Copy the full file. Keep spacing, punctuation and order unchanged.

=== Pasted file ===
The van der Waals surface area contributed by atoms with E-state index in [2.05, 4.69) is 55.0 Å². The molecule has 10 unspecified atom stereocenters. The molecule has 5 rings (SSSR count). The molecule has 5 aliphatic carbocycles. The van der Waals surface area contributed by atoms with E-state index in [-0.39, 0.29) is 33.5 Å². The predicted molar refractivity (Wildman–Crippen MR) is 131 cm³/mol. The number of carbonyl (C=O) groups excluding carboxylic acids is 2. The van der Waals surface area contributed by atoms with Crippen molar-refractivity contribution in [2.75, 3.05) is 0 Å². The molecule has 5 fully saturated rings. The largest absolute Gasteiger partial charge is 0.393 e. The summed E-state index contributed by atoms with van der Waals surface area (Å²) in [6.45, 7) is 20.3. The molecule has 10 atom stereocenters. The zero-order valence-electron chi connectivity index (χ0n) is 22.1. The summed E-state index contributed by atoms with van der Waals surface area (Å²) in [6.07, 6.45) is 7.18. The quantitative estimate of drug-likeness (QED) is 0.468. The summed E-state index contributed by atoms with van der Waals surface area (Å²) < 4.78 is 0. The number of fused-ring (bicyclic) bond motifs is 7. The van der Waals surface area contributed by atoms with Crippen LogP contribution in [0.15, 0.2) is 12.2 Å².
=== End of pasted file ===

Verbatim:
The van der Waals surface area contributed by atoms with E-state index in [2.05, 4.69) is 55.0 Å². The molecule has 10 unspecified atom stereocenters. The molecule has 5 rings (SSSR count). The molecule has 5 aliphatic carbocycles. The van der Waals surface area contributed by atoms with E-state index in [-0.39, 0.29) is 33.5 Å². The predicted molar refractivity (Wildman–Crippen MR) is 131 cm³/mol. The number of carbonyl (C=O) groups excluding carboxylic acids is 2. The van der Waals surface area contributed by atoms with Crippen molar-refractivity contribution in [2.75, 3.05) is 0 Å². The molecule has 5 fully saturated rings. The largest absolute Gasteiger partial charge is 0.393 e. The summed E-state index contributed by atoms with van der Waals surface area (Å²) in [6.45, 7) is 20.3. The molecule has 10 atom stereocenters. The zero-order valence-electron chi connectivity index (χ0n) is 22.1. The summed E-state index contributed by atoms with van der Waals surface area (Å²) in [6.07, 6.45) is 7.18. The quantitative estimate of drug-likeness (QED) is 0.468. The summed E-state index contributed by atoms with van der Waals surface area (Å²) < 4.78 is 0. The number of fused-ring (bicyclic) bond motifs is 7. The van der Waals surface area contributed by atoms with Crippen LogP contribution in [0.15, 0.2) is 12.2 Å².